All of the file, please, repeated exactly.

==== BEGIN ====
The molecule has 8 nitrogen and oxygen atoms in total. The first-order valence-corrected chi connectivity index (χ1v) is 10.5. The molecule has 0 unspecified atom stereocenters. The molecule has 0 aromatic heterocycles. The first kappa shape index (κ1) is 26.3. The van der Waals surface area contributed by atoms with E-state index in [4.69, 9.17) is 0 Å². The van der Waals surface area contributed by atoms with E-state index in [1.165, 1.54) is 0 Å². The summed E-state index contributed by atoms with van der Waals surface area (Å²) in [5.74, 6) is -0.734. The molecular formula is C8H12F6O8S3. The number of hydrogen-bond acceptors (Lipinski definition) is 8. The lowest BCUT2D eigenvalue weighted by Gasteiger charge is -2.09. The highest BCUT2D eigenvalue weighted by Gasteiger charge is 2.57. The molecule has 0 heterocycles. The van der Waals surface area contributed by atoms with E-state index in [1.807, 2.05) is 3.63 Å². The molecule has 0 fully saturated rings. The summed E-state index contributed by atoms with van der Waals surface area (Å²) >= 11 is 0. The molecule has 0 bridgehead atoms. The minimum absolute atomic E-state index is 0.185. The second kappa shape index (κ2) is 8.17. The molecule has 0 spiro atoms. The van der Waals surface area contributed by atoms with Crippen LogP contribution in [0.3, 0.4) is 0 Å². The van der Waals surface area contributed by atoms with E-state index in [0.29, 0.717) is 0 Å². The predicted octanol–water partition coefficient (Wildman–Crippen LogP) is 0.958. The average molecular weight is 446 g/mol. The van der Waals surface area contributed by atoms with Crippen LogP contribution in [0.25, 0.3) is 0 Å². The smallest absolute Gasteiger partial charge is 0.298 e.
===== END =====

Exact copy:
The molecule has 8 nitrogen and oxygen atoms in total. The first-order valence-corrected chi connectivity index (χ1v) is 10.5. The molecule has 0 unspecified atom stereocenters. The molecule has 0 aromatic heterocycles. The first kappa shape index (κ1) is 26.3. The van der Waals surface area contributed by atoms with E-state index in [4.69, 9.17) is 0 Å². The van der Waals surface area contributed by atoms with E-state index in [1.165, 1.54) is 0 Å². The summed E-state index contributed by atoms with van der Waals surface area (Å²) in [5.74, 6) is -0.734. The molecular formula is C8H12F6O8S3. The number of hydrogen-bond acceptors (Lipinski definition) is 8. The lowest BCUT2D eigenvalue weighted by Gasteiger charge is -2.09. The highest BCUT2D eigenvalue weighted by Gasteiger charge is 2.57. The molecule has 0 heterocycles. The van der Waals surface area contributed by atoms with E-state index in [1.807, 2.05) is 3.63 Å². The molecule has 0 fully saturated rings. The summed E-state index contributed by atoms with van der Waals surface area (Å²) >= 11 is 0. The molecule has 0 bridgehead atoms. The minimum absolute atomic E-state index is 0.185. The second kappa shape index (κ2) is 8.17. The molecule has 0 spiro atoms. The van der Waals surface area contributed by atoms with Crippen LogP contribution in [0.3, 0.4) is 0 Å². The van der Waals surface area contributed by atoms with E-state index in [0.29, 0.717) is 0 Å². The predicted octanol–water partition coefficient (Wildman–Crippen LogP) is 0.958. The average molecular weight is 446 g/mol. The van der Waals surface area contributed by atoms with Crippen LogP contribution in [0.25, 0.3) is 0 Å². The smallest absolute Gasteiger partial charge is 0.298 e.